Map showing the projected crop water needs of irrigated crops determined by the IrriSAT technology
Part of our Smart Farming series
By Claire Harris
From a US satellite in space to a farm in Australia, data gathered about our planet is beamed right into the hands of farmers to help them make management decisions like how much irrigation water their crops need.
The latest satellite in NASA’s 40 year legacy of observing the earth, Landsat 8, has been in a testing phase since it was launched in February 2013.
In recent years, these satellite observations have become available to the public free of charge. This has seen a massive boost in the use and application of satellite information across a range of scientific investigations in natural resource management, such as monitoring deforestation rates in the Amazon rainforest, and by people across the world.
The launch of Landsat 8 got many scientists excited but Dr John Hornbuckle from CSIRO says that a lot of people don’t know how relevant this is to the real world of farm management, particularly irrigation management.
“In the last three weeks we have been able to access the new Landsat 8 data to get our IrriSAT service up and running again,” said Dr Hornbuckle.
The IrriSAT system — first trialled in late 2008 and recently boosted by reliable Landsat 8 data — works with satellite remote sensing data and on-ground weather stations to deliver water management know-how to farmers and water managers for their specific location and crop.
Ultrasonic water meter used to measure water applied to irrigation fields
“We use the satellite images and combine it with mathematical calculations to generate results on how much water the crops are using. These results are then combined with the latest weather information and farmers can decide how much irrigation water they need on their farms,” he said.
A recent development in the IrriSAT project was IrriSATSMS where data from the IrriSAT system was sent by SMS (text message) to farmers subscribed to the service. These SMSes were delivered every day to farmers containing information on how much water their crops had used and how long they needed to run their irrigation systems each day.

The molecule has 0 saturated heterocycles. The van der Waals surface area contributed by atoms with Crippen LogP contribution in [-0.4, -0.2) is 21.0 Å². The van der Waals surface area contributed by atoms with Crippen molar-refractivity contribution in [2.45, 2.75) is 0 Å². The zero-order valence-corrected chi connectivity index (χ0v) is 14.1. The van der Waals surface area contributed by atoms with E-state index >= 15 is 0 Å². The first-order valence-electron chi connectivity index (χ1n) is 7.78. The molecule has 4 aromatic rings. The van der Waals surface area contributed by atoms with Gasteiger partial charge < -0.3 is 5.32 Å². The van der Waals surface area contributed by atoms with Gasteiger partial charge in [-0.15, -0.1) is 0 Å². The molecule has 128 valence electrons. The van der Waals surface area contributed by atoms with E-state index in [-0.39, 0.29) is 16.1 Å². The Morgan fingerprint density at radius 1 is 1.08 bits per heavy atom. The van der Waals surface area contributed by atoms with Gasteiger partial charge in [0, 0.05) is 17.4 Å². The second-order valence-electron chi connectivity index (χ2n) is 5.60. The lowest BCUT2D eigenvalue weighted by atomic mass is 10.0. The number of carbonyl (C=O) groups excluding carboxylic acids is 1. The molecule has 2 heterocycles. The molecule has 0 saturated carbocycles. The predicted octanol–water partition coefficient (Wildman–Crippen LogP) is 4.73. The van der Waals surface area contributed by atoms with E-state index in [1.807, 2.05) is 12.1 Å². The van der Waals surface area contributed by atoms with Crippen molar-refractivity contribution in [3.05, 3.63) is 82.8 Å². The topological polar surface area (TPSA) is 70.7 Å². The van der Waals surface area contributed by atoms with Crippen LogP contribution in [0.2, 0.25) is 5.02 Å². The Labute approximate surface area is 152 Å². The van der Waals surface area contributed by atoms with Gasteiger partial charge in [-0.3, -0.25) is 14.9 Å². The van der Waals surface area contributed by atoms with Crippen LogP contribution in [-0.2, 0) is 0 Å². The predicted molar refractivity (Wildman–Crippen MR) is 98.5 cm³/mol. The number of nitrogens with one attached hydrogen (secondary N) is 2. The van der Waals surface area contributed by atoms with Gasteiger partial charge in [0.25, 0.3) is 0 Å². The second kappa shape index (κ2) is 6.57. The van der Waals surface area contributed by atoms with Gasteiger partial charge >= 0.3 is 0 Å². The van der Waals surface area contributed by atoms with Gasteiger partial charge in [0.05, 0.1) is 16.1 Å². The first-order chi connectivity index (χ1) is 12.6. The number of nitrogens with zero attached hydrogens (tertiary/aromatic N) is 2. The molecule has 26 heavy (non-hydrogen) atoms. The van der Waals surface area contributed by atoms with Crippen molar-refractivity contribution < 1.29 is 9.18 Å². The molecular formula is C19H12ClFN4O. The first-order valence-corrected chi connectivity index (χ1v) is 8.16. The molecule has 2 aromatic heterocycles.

The IrriSAT project is no longer sending out SMSes to farmers and is moving to a new phase of work including training of consultants and farmers to access and use the freely-available Landsat images themselves via the internet and apply the model within their own businesses. This builds on a trial in the Border Rivers-Gwydir of a web-based interface for using the system.
“We have been running workshops to teach people how to use the remote sensing approaches to better manage their irrigations and also look at their irrigated crop performance across paddocks, farms and indeed whole irrigation areas,” said Dr Hornbuckle.
“People can download satellite images for free from the US Geological Service, run them through the models we’ve developed, and see how their crops and irrigation systems are performing. All in the comfort of their own homes,” he said.
Dr Hornbuckle is running workshops over coming months on how to use the IrriSAT technology. A workshop is currently being scheduled with Irrigation Australia Limited for Adelaide in August. To find out more about joining a workshop or express your interest in getting updates about the project, contact Dr Hornbuckle.
IrriSAT technology is also being expanded to a much bigger scale with CSIRO and Murrumbidgee Irrigation Limited exploring how the system can be applied to understand how much irrigation water will be needed across the entire Murrumbidgee Irrigation Area. The aim is a system that works seven days in advance, able to forecast irrigation needs and therefore how much water should be released from large storage dams in the Snowy Mountains.
Media enquiries: Claire Harris 02 9490 8941, firstname.lastname@example.org